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RE: Nothobranchius eggersi Ruhoi Red
Darryl Tsutsui wrote:
> Brian R. Waters wrote on Fri, 28 Jul 2000 14:09:20 -0700
> >There is issue about this Notho that needs to be clarified.
> >The "red" designation is something that I would guess has been
> >added by a hobbyist,
> I have sold this fish with the Ruhoi Red designation because that's how I
> obtained them. The breeder has informed me that he obtained them from a
> *wholesaler* from overseas. But he may be a hobbist as well.
Fair enough. The purpose of my comments on this matter was not to assign
blame to any particular individual but rather to make the killie community
aware of the ambiguity of the "Red" designation in this case and, perhaps
more importantly, the fact that it is a color designation that has never
been attached to fish collected wild from the Ruhoi River area.
> >presumably because some specimens derived from the Ruhoi
> >population had a bit more red on them than was considered
> "normal". I find this designation misleading and inappropriate.
> I agree that it is misleading and inappropriate, if done falsely &
> maliciously. But by making such a presumption, it misleads by accusing
> those that have possesion of this designation and unknowingly
> it as such. The last thread I dealt with had to do with the AKA Code of
> Ethics, so I find it amusing that correlations are being drawn as to me
> being misleading and inappropriate.
You are reading far more into my comments than you should be. Did I name
anyone in my message ? It is, therefore, most unreasonable for you to take
umbrage and say that "correlations are being drawn as to me being misleading
and inappropriate" ? I first saw this "Ruhoi Red" Notho being advertised in
a European killie journal more than a year ago, and certainly a long time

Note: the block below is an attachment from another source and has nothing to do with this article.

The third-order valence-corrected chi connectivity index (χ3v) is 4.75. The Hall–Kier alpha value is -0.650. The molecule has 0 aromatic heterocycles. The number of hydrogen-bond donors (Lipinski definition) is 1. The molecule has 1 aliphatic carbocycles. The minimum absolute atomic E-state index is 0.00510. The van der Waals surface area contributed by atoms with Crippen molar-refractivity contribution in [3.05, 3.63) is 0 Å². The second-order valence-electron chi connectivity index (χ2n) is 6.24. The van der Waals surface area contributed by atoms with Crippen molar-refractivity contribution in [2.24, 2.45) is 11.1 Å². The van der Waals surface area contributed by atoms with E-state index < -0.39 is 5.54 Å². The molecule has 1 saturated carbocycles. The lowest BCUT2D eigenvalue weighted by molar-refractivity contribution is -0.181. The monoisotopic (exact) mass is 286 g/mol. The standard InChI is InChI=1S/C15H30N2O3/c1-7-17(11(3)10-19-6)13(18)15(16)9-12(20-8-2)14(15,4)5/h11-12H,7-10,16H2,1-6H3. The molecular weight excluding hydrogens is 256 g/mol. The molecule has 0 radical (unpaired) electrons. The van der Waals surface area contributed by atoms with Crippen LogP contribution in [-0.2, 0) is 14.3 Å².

before I saw any listings of yours for this fish so my comments were not
intended to assign blame to you (or anyone else for that matter). Note also
that "misleading and inappropriate" does not necessarily mean that the act
of assigning the "Red" designation was done "falsely and maliciously"; in
fact I am quite sure it wasn't.
> >There are two main points that I wish to make:
> >Firstly, all populations of N. eggersi collected to date from the Ruhoi
> >River area (the type area for the species) have been what we
> >regard as the "blue" form and have been introduced into the hobby
> >with that colour designation.
> I believe the winner of this year's AKA Best Nothobranchius was one such
> fish, but are they the same fish in color, appearance, design,
> temperment? Do they mirror what was originally collected?
I was not at this year's convention so I cannot comment on this.
> My point is, and there have
> been numerous threads on this issue, is after a few generations
> and a couple
> breeders downline of selective breeding, the fish vaguely
> resembles what was
> collected. I'm not making a point against location codes, which makes
> keeping these fish sometimes unwiedly with their extensive nomenclature,
> because it does give excellent historical & geographical references, but
> when does a species become an aquarium strain? If anything, an exotic
> location gives it value, which sometimes leads to braggadoccio.
There are at least a couple of criteria that I would regard as important in
deciding when a species becomes an "aquarium strain":
1. When the locality data are unknown. This can happen in two ways: a) the
information is not likely to be available because of the circumstances under
which it was collected and/or distributed. For example, some commercial
collections and introductions might fit into this category; b) if a
population of a species is introduced into the hobby with the appropriate
collection code designation and this code is subsequently dropped when the
fish is distributed. Obviously, this is more of a problem when numerous
populations of the same species are in the hobby because without the codes
there may be no way of reliably distinguishing between them and, therefore,